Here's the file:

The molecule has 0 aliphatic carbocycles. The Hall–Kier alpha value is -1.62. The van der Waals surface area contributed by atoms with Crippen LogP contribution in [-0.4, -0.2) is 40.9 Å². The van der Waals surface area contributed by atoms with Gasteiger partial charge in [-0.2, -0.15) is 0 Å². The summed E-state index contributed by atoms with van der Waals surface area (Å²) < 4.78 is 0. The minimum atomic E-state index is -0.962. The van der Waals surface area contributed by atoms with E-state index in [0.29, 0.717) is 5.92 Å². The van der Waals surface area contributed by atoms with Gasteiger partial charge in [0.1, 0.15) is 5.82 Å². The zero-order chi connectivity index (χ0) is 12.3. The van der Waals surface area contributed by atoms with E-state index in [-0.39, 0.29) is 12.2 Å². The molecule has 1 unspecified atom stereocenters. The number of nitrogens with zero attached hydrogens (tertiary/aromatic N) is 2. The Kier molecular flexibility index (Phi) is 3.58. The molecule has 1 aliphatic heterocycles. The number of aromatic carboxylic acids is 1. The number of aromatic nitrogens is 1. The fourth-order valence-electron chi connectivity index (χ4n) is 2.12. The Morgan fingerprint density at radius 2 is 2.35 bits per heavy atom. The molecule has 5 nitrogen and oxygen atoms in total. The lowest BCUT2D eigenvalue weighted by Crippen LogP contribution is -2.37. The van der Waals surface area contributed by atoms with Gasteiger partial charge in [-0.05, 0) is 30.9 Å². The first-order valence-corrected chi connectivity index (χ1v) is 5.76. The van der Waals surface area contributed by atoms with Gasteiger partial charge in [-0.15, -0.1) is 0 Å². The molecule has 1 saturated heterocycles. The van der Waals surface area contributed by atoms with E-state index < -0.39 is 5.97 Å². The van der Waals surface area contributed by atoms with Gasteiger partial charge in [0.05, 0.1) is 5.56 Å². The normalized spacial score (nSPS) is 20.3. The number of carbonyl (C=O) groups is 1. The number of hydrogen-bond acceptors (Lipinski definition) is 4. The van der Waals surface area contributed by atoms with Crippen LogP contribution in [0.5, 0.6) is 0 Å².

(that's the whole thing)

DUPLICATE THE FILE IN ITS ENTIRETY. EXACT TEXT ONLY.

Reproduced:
The molecule has 0 aliphatic carbocycles. The Hall–Kier alpha value is -1.62. The van der Waals surface area contributed by atoms with Crippen LogP contribution in [-0.4, -0.2) is 40.9 Å². The van der Waals surface area contributed by atoms with Gasteiger partial charge in [-0.2, -0.15) is 0 Å². The summed E-state index contributed by atoms with van der Waals surface area (Å²) < 4.78 is 0. The minimum atomic E-state index is -0.962. The van der Waals surface area contributed by atoms with E-state index in [0.29, 0.717) is 5.92 Å². The van der Waals surface area contributed by atoms with Gasteiger partial charge in [0.1, 0.15) is 5.82 Å². The zero-order chi connectivity index (χ0) is 12.3. The van der Waals surface area contributed by atoms with E-state index in [-0.39, 0.29) is 12.2 Å². The molecule has 1 unspecified atom stereocenters. The number of nitrogens with zero attached hydrogens (tertiary/aromatic N) is 2. The Kier molecular flexibility index (Phi) is 3.58. The molecule has 1 aliphatic heterocycles. The number of aromatic carboxylic acids is 1. The number of aromatic nitrogens is 1. The fourth-order valence-electron chi connectivity index (χ4n) is 2.12. The Morgan fingerprint density at radius 2 is 2.35 bits per heavy atom. The molecule has 5 nitrogen and oxygen atoms in total. The lowest BCUT2D eigenvalue weighted by Crippen LogP contribution is -2.37. The van der Waals surface area contributed by atoms with Gasteiger partial charge in [-0.05, 0) is 30.9 Å². The first-order valence-corrected chi connectivity index (χ1v) is 5.76. The van der Waals surface area contributed by atoms with Gasteiger partial charge in [-0.15, -0.1) is 0 Å². The molecule has 1 saturated heterocycles. The van der Waals surface area contributed by atoms with E-state index < -0.39 is 5.97 Å². The van der Waals surface area contributed by atoms with Gasteiger partial charge in [0.05, 0.1) is 5.56 Å². The normalized spacial score (nSPS) is 20.3. The number of carbonyl (C=O) groups is 1. The number of hydrogen-bond acceptors (Lipinski definition) is 4. The van der Waals surface area contributed by atoms with Crippen LogP contribution in [0.5, 0.6) is 0 Å².